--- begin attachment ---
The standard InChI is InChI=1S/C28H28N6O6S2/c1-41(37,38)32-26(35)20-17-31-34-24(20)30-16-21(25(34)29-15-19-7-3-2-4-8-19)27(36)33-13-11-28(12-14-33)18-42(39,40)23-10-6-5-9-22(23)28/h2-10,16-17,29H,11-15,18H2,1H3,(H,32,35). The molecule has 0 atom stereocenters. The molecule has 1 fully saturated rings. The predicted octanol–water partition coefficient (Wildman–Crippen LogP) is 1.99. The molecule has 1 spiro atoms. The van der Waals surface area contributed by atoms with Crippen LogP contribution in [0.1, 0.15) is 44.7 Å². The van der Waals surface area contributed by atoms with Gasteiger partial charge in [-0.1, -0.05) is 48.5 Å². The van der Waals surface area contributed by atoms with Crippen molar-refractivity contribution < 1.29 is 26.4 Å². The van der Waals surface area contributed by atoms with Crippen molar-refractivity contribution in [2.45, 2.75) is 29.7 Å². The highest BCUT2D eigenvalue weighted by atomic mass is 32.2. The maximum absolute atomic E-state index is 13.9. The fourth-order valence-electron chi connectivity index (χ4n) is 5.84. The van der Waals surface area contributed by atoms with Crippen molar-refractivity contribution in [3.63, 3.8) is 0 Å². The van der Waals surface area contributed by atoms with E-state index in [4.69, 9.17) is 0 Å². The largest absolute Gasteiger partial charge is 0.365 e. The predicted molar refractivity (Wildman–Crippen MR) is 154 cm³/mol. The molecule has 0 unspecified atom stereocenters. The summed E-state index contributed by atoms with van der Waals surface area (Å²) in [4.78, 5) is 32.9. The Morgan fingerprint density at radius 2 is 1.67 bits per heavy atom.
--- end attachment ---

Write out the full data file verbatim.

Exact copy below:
The standard InChI is InChI=1S/C28H28N6O6S2/c1-41(37,38)32-26(35)20-17-31-34-24(20)30-16-21(25(34)29-15-19-7-3-2-4-8-19)27(36)33-13-11-28(12-14-33)18-42(39,40)23-10-6-5-9-22(23)28/h2-10,16-17,29H,11-15,18H2,1H3,(H,32,35). The molecule has 0 atom stereocenters. The molecule has 1 fully saturated rings. The predicted octanol–water partition coefficient (Wildman–Crippen LogP) is 1.99. The molecule has 1 spiro atoms. The van der Waals surface area contributed by atoms with Crippen LogP contribution in [0.1, 0.15) is 44.7 Å². The van der Waals surface area contributed by atoms with Gasteiger partial charge in [-0.1, -0.05) is 48.5 Å². The van der Waals surface area contributed by atoms with Crippen molar-refractivity contribution < 1.29 is 26.4 Å². The van der Waals surface area contributed by atoms with Crippen molar-refractivity contribution in [2.45, 2.75) is 29.7 Å². The highest BCUT2D eigenvalue weighted by atomic mass is 32.2. The maximum absolute atomic E-state index is 13.9. The fourth-order valence-electron chi connectivity index (χ4n) is 5.84. The van der Waals surface area contributed by atoms with Crippen molar-refractivity contribution in [3.63, 3.8) is 0 Å². The van der Waals surface area contributed by atoms with E-state index in [4.69, 9.17) is 0 Å². The largest absolute Gasteiger partial charge is 0.365 e. The predicted molar refractivity (Wildman–Crippen MR) is 154 cm³/mol. The molecule has 0 unspecified atom stereocenters. The summed E-state index contributed by atoms with van der Waals surface area (Å²) in [4.78, 5) is 32.9. The Morgan fingerprint density at radius 2 is 1.67 bits per heavy atom.